Making Books with My Nephews
December 3rd, 2011 | Link
I go back to Calgary a couple of times a year. Whenever I visit we have a family dinner, which, between my parents and five siblings and assorted spouses and seven nieces and nephews (five of whom are 10 years old or under), tends to be a chaotic event with lots of catching up to do.
Last weekend the event was at my brother’s place, and I got to spend a little time with my nephews before everyone else arrived. The six-year-old, Reece, was in the playroom drawing, and I asked him if he wanted me to make him a book. He got really excited and gathered a handful of large index cards for me, and tape, and scissors. When I told him I was only going to use one piece of paper and no tape and he was pretty skeptical.
(I have to be honest here: the day before I flew up to Calgary I quickly learned a few single-sheet structures, just in case I got a chance to do this. The pamphlet Books from a Single Sheet of Paper from the web site Bookmaking with Kids has a half-dozen simple structures — including those I used.)
I started out with a book that the BWK pamphlet calls a center cut accordion. Reece wasn’t interested in making the actual book (when it was done he asked me to write “Rudolph the Red-Nosed Reindeer” on the cover and then he handed me another piece of paper and asked me to make one for “Cars”), but while I was working on it his eight-year-old brother Will asked me to show him how to make one. He had a little trouble matching the corners up but it turned out just fine.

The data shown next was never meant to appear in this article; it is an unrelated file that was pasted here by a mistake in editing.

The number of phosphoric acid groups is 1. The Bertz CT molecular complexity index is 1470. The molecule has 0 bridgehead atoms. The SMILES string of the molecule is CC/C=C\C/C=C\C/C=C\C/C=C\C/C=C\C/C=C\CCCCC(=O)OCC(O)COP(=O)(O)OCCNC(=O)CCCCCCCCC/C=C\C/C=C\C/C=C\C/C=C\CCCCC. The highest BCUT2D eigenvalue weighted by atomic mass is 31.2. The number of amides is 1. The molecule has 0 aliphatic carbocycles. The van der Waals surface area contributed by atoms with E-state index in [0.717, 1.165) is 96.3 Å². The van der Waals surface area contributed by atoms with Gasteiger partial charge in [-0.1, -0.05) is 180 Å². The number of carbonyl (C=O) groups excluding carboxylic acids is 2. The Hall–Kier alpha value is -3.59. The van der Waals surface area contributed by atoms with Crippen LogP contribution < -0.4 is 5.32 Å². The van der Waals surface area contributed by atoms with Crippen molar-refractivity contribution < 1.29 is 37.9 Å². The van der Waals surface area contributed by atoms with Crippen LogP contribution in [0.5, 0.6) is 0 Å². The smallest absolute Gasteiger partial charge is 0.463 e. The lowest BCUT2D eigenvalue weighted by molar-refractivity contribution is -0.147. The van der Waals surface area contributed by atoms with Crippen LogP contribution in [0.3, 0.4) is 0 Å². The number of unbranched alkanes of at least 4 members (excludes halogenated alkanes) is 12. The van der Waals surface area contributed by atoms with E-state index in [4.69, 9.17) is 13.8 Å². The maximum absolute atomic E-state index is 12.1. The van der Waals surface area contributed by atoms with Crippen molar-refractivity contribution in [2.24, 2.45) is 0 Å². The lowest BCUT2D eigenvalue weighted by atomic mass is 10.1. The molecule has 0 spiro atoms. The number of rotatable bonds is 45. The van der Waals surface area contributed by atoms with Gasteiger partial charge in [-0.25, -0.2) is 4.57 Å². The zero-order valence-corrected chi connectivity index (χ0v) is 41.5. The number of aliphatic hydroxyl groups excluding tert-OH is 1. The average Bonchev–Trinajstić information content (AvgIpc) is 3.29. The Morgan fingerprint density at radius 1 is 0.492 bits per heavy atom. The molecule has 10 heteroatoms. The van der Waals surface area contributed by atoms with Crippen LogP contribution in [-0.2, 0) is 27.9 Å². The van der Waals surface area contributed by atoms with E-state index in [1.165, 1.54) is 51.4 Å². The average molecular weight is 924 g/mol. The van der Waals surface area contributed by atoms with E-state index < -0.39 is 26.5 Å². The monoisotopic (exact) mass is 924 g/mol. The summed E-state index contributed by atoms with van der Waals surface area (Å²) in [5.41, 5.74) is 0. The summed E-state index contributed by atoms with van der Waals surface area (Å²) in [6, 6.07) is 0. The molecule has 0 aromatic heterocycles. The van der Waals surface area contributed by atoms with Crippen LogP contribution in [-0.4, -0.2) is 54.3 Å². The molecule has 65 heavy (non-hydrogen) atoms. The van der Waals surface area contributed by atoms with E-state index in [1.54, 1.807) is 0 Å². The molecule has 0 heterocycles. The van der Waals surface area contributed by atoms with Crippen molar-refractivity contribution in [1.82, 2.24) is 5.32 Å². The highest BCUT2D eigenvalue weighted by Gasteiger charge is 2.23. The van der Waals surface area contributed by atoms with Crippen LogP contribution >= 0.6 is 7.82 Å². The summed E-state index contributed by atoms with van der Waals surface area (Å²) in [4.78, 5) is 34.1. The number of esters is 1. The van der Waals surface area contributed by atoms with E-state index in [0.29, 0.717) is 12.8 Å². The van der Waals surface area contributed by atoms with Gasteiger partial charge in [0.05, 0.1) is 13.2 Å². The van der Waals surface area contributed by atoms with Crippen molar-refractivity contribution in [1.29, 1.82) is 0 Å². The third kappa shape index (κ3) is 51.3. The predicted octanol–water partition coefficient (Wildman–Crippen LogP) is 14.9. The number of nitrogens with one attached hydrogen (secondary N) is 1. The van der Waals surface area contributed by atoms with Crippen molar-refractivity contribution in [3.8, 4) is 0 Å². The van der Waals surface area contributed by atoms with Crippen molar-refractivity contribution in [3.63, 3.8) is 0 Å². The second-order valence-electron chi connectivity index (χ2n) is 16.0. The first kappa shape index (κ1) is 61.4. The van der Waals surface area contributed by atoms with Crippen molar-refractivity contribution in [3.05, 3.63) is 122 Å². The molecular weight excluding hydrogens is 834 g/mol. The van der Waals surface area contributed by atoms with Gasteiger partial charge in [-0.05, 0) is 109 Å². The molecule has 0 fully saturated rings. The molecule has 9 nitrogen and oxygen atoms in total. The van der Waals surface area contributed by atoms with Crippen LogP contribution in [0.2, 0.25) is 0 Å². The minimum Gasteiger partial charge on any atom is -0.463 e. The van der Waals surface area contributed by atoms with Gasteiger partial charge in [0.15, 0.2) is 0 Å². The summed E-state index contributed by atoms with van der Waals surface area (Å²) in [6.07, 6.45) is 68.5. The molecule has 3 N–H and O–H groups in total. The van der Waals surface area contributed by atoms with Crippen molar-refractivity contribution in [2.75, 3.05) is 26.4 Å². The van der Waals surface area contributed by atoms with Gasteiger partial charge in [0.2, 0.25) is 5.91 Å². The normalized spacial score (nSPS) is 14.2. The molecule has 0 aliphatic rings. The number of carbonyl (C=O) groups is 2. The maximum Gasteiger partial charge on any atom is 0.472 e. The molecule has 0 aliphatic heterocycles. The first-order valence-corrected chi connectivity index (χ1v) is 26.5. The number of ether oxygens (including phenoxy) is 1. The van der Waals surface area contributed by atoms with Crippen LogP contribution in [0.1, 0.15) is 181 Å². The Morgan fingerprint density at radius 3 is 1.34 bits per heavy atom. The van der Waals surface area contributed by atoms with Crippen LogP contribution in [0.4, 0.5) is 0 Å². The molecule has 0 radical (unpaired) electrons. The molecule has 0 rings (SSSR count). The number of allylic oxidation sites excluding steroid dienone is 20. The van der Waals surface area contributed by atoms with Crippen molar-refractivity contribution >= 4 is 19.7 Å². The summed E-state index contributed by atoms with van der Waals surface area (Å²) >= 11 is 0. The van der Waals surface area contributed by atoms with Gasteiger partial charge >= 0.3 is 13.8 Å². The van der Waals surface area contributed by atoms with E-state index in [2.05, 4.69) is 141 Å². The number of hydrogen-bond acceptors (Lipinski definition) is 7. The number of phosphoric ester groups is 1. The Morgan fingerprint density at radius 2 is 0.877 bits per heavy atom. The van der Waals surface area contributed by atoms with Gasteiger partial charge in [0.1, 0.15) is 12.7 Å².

Reece wanted another book, so I asked if I should make a “pants book” (dubbed the long cut accordion in the BWK pamphlet — it looks like a pair of pants when unfolded). This got both boys giggling and they thought definitely I should make a pants book. So I made that, and then a simple accordion, and then an accordion with pockets so Reece could put things in the pockets, and then another pocket accordion shaped like a row of houses — so we made paper dolls to put in the house pockets. The dolls had abnormally enormous heads, so Will and I dubbed them Brainiacs.
It was half an hour. I think they had fun. They’re old enough now to remember me when they see me, so I think it would be cool if they remembered me as the auntie that made books.